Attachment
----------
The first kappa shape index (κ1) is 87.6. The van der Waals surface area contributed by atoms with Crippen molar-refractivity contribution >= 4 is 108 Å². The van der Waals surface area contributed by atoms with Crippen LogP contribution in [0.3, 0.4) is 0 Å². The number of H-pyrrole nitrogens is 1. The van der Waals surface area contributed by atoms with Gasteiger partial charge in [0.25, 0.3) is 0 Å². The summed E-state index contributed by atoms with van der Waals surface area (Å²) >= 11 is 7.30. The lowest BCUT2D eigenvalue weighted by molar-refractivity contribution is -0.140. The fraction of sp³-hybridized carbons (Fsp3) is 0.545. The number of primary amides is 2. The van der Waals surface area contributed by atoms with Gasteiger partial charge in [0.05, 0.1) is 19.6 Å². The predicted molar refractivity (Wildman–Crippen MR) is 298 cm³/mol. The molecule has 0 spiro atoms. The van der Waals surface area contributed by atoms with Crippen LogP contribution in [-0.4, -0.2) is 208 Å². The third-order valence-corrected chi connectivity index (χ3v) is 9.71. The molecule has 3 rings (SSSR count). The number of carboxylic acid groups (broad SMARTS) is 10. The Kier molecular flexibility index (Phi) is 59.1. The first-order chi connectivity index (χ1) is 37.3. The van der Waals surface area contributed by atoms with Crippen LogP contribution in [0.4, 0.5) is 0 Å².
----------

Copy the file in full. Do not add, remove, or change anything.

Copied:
The first kappa shape index (κ1) is 87.6. The van der Waals surface area contributed by atoms with Crippen molar-refractivity contribution >= 4 is 108 Å². The van der Waals surface area contributed by atoms with Crippen LogP contribution in [0.3, 0.4) is 0 Å². The number of H-pyrrole nitrogens is 1. The van der Waals surface area contributed by atoms with Gasteiger partial charge in [0.25, 0.3) is 0 Å². The summed E-state index contributed by atoms with van der Waals surface area (Å²) >= 11 is 7.30. The lowest BCUT2D eigenvalue weighted by molar-refractivity contribution is -0.140. The fraction of sp³-hybridized carbons (Fsp3) is 0.545. The number of primary amides is 2. The van der Waals surface area contributed by atoms with Gasteiger partial charge in [0.05, 0.1) is 19.6 Å². The predicted molar refractivity (Wildman–Crippen MR) is 298 cm³/mol. The molecule has 0 spiro atoms. The van der Waals surface area contributed by atoms with Crippen LogP contribution in [-0.4, -0.2) is 208 Å². The third-order valence-corrected chi connectivity index (χ3v) is 9.71. The molecule has 3 rings (SSSR count). The number of carboxylic acid groups (broad SMARTS) is 10. The Kier molecular flexibility index (Phi) is 59.1. The first-order chi connectivity index (χ1) is 37.3. The van der Waals surface area contributed by atoms with Crippen LogP contribution in [0.4, 0.5) is 0 Å².